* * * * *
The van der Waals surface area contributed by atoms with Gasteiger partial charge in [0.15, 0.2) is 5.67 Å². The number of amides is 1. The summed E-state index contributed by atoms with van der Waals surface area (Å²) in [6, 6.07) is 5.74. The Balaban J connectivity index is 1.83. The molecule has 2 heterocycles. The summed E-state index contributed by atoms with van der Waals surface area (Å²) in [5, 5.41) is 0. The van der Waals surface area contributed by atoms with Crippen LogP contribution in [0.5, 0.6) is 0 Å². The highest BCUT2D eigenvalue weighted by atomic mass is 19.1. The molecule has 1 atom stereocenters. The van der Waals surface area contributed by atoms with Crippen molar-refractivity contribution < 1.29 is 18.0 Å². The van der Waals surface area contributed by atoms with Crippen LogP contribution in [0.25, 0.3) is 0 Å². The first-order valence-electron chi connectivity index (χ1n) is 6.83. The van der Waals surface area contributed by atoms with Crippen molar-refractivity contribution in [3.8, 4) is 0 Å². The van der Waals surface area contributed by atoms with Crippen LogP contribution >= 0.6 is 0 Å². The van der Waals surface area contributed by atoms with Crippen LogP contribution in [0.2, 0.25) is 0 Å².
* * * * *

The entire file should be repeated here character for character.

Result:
The van der Waals surface area contributed by atoms with Gasteiger partial charge in [0.15, 0.2) is 5.67 Å². The number of amides is 1. The summed E-state index contributed by atoms with van der Waals surface area (Å²) in [6, 6.07) is 5.74. The Balaban J connectivity index is 1.83. The molecule has 2 heterocycles. The summed E-state index contributed by atoms with van der Waals surface area (Å²) in [5, 5.41) is 0. The van der Waals surface area contributed by atoms with Crippen LogP contribution in [0.5, 0.6) is 0 Å². The highest BCUT2D eigenvalue weighted by atomic mass is 19.1. The molecule has 1 atom stereocenters. The van der Waals surface area contributed by atoms with Crippen molar-refractivity contribution < 1.29 is 18.0 Å². The van der Waals surface area contributed by atoms with Crippen LogP contribution in [0.25, 0.3) is 0 Å². The first-order valence-electron chi connectivity index (χ1n) is 6.83. The van der Waals surface area contributed by atoms with Crippen molar-refractivity contribution in [3.8, 4) is 0 Å². The van der Waals surface area contributed by atoms with Crippen LogP contribution >= 0.6 is 0 Å². The van der Waals surface area contributed by atoms with Crippen LogP contribution in [0.2, 0.25) is 0 Å².